Best National Parks To Visit Near Phoenix

As the temperatures rise and summer is close, Phoenicians start thinking about getting out of the heat, traveling to faraway destinations or just driving north of town. Since the National Park Service is celebrating its 100th anniversary, it is fitting to visit a few of these parks, at least those that are within driving distance from the city, close enough for just a weekend trip. If you are visiting Arizona in the summer and you want to spend time outside, I recommend to head in that direction as well, unless you want to feel like you are baking in an oven. Just a few short hours drive from Phoenix, we have some of the wildest and most interesting places on the planet, where you can walk through black lava, marvel at ancient dwellings, and enjoy one of the Wonders of the World.

Montezuma Castle National Monument

Emese Fromm

Heading North on I-17, the only highway that takes you out of town North of Phoenix, just a short side trip from the highway is Montezuma Castle National Monument. It is worth a stop to rest and enjoy a few minutes or hours of calm in the shadows of large cottonwood trees. The short walk takes you to an interesting cliff dwelling that gave the place its name. Although Montezuma has never set foot in Arizona, the 45-room pueblo dwelling built by the Sinagua people indeed looks like an ancient castle carved into the rock.

Sunset Crater National Monument

Emese Fromm

For a truly unique experience visit Sunset Crater National Monument. Stop at the visitor center, where you can learn about the area through the interactive displays, then pick up a brochure and head out to the guided lava flow trail. Walk on black lava sand, touch the sharp lava rocks, marvel at the beauty of the vegetation returning after less than a millennium of the volcano's eruption, and feel the cold air rushing out from a lava tube. If you still have time and energy left, climb on top of and into a cinder cone volcano by following the well-kept trail leading up on Lenox Crater, and experience not only climbing on lava, but also the spectacular views of Sunset Crater and the Kachina Peaks.

Wupatki National Monument

Jeff Fromm

Continuing on the road that goes through this volcanic field, before heading back to the highway stop at Wupatki National Monument to learn about how the Ancient Pueblo People lived in the harsh desert, before and after the eruption of Sunset Crater. Pick up a brochure and learn about the site at the visitor center, then head back to the ruins. Walk through the multi-story "Tall House" that originally had about 100 rooms, sit in the kiva-like community room and go through the ball court. In addition to Wupatki, the National Monument includes a few other ruins, all worth the stop, especially Wukoki Ruins, where you can walk through the long abandoned rooms and enjoy a beautiful view of the surrounding desert.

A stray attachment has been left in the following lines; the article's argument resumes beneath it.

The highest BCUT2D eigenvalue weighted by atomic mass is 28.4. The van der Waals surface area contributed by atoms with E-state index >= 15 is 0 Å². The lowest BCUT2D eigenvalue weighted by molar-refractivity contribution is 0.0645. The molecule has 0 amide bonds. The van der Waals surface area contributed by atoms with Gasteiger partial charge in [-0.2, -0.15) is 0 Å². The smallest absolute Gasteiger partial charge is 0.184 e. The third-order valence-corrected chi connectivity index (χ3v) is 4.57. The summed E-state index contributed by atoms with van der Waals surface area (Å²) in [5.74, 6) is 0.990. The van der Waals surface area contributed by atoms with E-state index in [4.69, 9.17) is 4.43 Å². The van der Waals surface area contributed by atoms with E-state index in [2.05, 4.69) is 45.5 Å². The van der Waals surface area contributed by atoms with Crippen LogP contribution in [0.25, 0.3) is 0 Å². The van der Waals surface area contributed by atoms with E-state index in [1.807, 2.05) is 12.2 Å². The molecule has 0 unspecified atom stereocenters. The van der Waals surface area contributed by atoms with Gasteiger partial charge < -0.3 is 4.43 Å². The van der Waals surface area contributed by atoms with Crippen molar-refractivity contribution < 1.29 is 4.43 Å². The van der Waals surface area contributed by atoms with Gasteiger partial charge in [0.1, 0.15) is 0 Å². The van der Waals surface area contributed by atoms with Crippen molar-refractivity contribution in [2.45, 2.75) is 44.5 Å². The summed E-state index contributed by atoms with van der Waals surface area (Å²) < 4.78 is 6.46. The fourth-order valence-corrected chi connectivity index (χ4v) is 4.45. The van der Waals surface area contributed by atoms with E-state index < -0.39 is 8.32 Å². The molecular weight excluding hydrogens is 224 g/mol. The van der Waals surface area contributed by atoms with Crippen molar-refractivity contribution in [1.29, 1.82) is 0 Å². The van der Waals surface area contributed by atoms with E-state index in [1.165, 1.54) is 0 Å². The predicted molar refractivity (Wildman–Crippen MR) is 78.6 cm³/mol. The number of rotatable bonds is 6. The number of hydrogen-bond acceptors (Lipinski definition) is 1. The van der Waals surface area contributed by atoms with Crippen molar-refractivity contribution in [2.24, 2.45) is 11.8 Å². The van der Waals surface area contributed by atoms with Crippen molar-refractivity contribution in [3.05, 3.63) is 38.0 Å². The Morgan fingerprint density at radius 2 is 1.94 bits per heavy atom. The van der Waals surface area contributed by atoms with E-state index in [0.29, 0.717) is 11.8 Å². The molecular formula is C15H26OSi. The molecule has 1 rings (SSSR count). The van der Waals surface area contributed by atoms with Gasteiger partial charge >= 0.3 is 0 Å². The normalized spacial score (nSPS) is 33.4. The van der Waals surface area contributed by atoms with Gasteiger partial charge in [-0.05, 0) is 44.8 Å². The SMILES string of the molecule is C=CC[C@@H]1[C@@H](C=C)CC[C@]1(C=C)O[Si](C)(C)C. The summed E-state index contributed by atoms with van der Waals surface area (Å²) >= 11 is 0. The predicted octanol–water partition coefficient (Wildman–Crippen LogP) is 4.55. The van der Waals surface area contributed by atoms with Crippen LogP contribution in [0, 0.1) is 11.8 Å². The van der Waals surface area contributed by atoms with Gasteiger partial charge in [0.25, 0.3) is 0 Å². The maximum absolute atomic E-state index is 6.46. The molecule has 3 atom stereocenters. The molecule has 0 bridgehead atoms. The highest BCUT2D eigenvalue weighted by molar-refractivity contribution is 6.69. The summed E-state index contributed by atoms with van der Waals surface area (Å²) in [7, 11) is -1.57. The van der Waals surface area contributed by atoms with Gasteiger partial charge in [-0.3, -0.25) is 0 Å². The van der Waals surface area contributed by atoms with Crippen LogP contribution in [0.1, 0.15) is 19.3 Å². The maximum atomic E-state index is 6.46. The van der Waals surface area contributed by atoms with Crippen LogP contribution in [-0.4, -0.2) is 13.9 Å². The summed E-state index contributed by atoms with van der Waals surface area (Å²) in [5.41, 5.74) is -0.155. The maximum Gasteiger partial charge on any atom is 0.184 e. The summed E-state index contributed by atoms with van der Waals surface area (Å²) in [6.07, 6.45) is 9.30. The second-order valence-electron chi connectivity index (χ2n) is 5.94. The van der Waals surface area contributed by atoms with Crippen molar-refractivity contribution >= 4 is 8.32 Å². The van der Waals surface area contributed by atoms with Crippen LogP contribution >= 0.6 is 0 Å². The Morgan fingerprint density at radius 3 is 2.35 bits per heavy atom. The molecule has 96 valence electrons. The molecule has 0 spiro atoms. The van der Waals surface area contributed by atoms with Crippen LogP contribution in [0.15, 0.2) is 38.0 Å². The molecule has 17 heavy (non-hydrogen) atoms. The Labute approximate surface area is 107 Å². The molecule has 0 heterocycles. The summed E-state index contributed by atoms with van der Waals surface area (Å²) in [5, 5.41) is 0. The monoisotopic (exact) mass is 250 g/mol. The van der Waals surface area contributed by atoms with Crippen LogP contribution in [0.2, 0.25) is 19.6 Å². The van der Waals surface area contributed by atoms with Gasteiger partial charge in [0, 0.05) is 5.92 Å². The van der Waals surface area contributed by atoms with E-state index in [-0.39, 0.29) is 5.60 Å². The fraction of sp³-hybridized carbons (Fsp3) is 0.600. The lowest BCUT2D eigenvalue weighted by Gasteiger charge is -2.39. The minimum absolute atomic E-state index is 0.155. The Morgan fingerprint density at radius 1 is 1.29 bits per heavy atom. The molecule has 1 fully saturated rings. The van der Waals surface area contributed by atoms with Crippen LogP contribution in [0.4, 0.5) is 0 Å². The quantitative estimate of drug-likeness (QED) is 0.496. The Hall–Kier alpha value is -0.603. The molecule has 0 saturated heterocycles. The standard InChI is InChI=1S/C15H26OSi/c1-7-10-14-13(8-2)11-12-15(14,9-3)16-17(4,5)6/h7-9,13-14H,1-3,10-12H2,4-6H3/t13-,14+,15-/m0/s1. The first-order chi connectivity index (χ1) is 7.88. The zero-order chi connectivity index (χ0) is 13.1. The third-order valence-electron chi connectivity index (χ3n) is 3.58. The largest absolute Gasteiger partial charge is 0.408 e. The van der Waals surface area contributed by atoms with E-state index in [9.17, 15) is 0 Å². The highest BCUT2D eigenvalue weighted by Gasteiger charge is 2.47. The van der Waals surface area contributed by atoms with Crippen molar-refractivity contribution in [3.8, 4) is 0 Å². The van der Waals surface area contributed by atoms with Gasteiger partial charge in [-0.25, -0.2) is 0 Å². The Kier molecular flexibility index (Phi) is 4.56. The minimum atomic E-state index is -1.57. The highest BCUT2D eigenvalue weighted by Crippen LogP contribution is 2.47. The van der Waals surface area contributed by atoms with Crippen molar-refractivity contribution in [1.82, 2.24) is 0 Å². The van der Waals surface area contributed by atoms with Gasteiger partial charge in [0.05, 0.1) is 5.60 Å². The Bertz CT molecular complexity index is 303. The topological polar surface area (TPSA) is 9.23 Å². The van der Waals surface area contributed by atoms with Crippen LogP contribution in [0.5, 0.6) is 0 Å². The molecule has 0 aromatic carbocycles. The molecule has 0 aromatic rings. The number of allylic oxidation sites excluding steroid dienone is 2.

Walnut Canyon National Monument

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Not far from this area, Walnut Canyon National Monument is also worth a stop. The visitor center is a good place to start here as well, then you can either take the hike down into the canyon or stroll along on the rim trail in the shade of the ponderosa pines, and stop at the canyon overlooks to enjoy the view. Hiking into the canyon is more of an adventure, since you get to climb stairs, walk through narrow ledges, and stop inside ancient cliff dwellings.

Grand Canyon National Park

Emese Fromm

There is nothing that can prepare you for the first glimpse of one of the seven natural wonders of the world, the Grand Canyon. No matter if it is your very first visit, or you've been here numerous times, the first view of the canyon will always fill you with awe. If you visit the South Rim, which is the most popular side, be aware that it gets very crowded, so it is better to go on a weekday, and even so, try to get there early in the morning. There are opportunities to hike into the canyon for a truly great experience, but if you have time for only one thing, walk the rim trail and stop at each overlook. Although you have the choice to take the free shuttle, unless you are hurt or it is extremely hot, opt to walk the interpretive trail, where you can learn about all of the rock layers that make up the canyon, see the deer that live here, in addition of the view of the canyon that changes slightly after each bend.

To visit the North Rim, you need more time than just a weekend, but worth it if you are on vacation. It is far from any other town or city, so you need to make sure you have a reservation at the lodge if you plan to go there.

Emese Fromm has lived in Arizona for over 20 years, and explored just about every place in her state. She is a freelance writer and translator, her work has appeared in magazines like Travel Thry History, InTravel Magazine, TravelLady, Skipping Stones, Stories for Children. In addition she blogs about her travels at Travels Fromm AZ